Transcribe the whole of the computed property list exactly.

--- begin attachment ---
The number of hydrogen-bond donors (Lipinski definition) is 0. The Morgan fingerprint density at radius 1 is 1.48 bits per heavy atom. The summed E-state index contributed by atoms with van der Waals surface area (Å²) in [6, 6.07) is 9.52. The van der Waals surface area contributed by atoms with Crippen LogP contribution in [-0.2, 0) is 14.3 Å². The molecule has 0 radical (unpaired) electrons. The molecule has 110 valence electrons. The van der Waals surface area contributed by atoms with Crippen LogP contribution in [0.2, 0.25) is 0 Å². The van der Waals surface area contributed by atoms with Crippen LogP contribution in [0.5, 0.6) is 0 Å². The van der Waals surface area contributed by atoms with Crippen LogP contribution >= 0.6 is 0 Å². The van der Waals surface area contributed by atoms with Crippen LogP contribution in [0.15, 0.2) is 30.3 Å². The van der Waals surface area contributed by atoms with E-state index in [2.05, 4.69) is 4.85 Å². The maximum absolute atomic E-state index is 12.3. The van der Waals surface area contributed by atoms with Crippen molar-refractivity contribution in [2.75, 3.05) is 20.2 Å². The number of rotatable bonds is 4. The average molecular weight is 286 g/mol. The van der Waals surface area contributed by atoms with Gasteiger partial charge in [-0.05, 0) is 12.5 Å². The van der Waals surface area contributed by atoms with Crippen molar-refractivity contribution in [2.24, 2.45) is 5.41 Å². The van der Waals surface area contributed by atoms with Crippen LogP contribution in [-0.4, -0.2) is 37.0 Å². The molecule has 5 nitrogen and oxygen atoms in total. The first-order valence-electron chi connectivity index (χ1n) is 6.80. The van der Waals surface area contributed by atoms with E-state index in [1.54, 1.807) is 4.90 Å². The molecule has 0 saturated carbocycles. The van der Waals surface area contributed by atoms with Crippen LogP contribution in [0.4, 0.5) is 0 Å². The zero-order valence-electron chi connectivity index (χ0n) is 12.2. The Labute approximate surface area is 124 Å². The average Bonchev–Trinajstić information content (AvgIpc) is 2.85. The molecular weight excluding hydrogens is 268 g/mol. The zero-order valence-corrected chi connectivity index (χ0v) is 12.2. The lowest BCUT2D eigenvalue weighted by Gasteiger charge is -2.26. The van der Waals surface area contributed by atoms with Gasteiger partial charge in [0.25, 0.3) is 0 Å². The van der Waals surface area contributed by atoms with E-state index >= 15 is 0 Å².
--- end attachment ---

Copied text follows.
The number of hydrogen-bond donors (Lipinski definition) is 0. The Morgan fingerprint density at radius 1 is 1.48 bits per heavy atom. The summed E-state index contributed by atoms with van der Waals surface area (Å²) in [6, 6.07) is 9.52. The van der Waals surface area contributed by atoms with Crippen LogP contribution in [-0.2, 0) is 14.3 Å². The molecule has 0 radical (unpaired) electrons. The molecule has 110 valence electrons. The van der Waals surface area contributed by atoms with Crippen LogP contribution in [0.2, 0.25) is 0 Å². The van der Waals surface area contributed by atoms with Crippen LogP contribution in [0.5, 0.6) is 0 Å². The van der Waals surface area contributed by atoms with Crippen LogP contribution >= 0.6 is 0 Å². The van der Waals surface area contributed by atoms with Crippen LogP contribution in [0.15, 0.2) is 30.3 Å². The van der Waals surface area contributed by atoms with E-state index in [2.05, 4.69) is 4.85 Å². The maximum absolute atomic E-state index is 12.3. The van der Waals surface area contributed by atoms with Crippen molar-refractivity contribution in [2.75, 3.05) is 20.2 Å². The number of rotatable bonds is 4. The average molecular weight is 286 g/mol. The van der Waals surface area contributed by atoms with Gasteiger partial charge in [-0.05, 0) is 12.5 Å². The van der Waals surface area contributed by atoms with Crippen molar-refractivity contribution in [2.24, 2.45) is 5.41 Å². The van der Waals surface area contributed by atoms with Crippen LogP contribution in [-0.4, -0.2) is 37.0 Å². The molecule has 5 nitrogen and oxygen atoms in total. The first-order valence-electron chi connectivity index (χ1n) is 6.80. The van der Waals surface area contributed by atoms with E-state index in [1.54, 1.807) is 4.90 Å². The molecule has 0 saturated carbocycles. The van der Waals surface area contributed by atoms with Crippen LogP contribution in [0.4, 0.5) is 0 Å². The zero-order valence-electron chi connectivity index (χ0n) is 12.2. The Labute approximate surface area is 124 Å². The average Bonchev–Trinajstić information content (AvgIpc) is 2.85. The molecular weight excluding hydrogens is 268 g/mol. The zero-order valence-corrected chi connectivity index (χ0v) is 12.2. The lowest BCUT2D eigenvalue weighted by Gasteiger charge is -2.26. The van der Waals surface area contributed by atoms with Gasteiger partial charge in [0.25, 0.3) is 0 Å². The van der Waals surface area contributed by atoms with E-state index >= 15 is 0 Å².